Mary Kay Hirsbrunner indicates there are three sessions in August that are free informational sessions about challenges seniors face in central Illinois.
Topics include safety information with Police Chief Ben Lowers to information about Alzheimers. Hirsbrunner says there's a lot of good information for seniors in the three sessions.
The sessions are broken into two sessions with drinks and refreshments in between. Hirsbrunner says they are asking for seniors to pre-register. To do so, contact the Sheriff's office at 217-935-9507.
There is another line in the sand from the Governor to the legislature.
Send him Senate Bill 1, a bill focused on education spending, so he can use his veto pen and according to him make sure that schools open on time.
Governor Bruce Rauner last week asked for the bill by today or he will call a special session every day until the bill reaches his desk. Rauner maintains that SB 1 is loaded with a bailout for Chicago public schools and it would add millions in spending to support CPS pension payments.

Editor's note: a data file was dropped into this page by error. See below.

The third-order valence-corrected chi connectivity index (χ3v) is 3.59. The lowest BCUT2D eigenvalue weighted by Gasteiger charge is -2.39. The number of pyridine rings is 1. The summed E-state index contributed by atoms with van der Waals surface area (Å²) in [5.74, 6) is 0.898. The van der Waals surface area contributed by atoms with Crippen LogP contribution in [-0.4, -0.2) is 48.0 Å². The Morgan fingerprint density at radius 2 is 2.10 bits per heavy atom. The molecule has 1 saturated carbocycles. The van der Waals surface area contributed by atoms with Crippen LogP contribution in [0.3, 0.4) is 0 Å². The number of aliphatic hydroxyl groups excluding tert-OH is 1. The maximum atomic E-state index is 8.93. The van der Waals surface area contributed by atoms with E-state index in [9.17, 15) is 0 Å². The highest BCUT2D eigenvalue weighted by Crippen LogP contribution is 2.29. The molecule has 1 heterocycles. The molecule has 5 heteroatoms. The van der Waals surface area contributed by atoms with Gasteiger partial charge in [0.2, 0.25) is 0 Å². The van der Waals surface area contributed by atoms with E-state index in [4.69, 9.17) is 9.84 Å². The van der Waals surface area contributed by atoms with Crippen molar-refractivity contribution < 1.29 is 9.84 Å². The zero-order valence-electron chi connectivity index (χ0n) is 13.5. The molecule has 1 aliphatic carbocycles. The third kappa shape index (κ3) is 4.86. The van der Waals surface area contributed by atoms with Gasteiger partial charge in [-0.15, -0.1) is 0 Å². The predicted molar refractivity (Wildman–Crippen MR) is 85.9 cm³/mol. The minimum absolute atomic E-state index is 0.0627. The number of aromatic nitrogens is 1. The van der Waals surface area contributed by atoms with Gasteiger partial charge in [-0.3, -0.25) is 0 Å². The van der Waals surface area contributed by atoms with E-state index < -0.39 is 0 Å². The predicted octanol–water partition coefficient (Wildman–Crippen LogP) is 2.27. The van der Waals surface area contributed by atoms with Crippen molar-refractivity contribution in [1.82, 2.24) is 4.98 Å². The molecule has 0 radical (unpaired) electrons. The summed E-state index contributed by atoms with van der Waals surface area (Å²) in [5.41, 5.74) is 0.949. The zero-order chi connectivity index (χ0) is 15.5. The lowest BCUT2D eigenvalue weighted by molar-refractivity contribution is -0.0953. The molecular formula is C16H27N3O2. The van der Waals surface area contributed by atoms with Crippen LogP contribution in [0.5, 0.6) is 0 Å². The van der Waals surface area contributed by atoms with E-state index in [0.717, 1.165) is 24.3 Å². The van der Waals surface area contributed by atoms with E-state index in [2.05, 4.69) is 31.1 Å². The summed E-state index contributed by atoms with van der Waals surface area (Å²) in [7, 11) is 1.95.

Rauner continued to use Speaker Mike Madigan’s name when placing blame on the bill not reaching his desk, even though the bill is coming from the Senate.
POTENTIAL DROUGHT CONDITIONS ARE SPREADING ACROSS A LARGE SWATH OF CENTRAL ILLINOIS.
WHILE NORTH EASTERN ILLINOIS IS DEALING WITH FLOODING...SEVERAL COUNTIES HAVE BEEN REALLY DRY THIS MONTH SAYS STATE CLIMATOLOGIST JIM ANGEL.
THE LATEST LONG TERM OUTLOOK DOESN’T ADDRESS RAIN CHANCES BUT DOES CALL FOR WARMER THAN NORMAL TEMPERATURES IN AUGUST AND SEPTEMBER.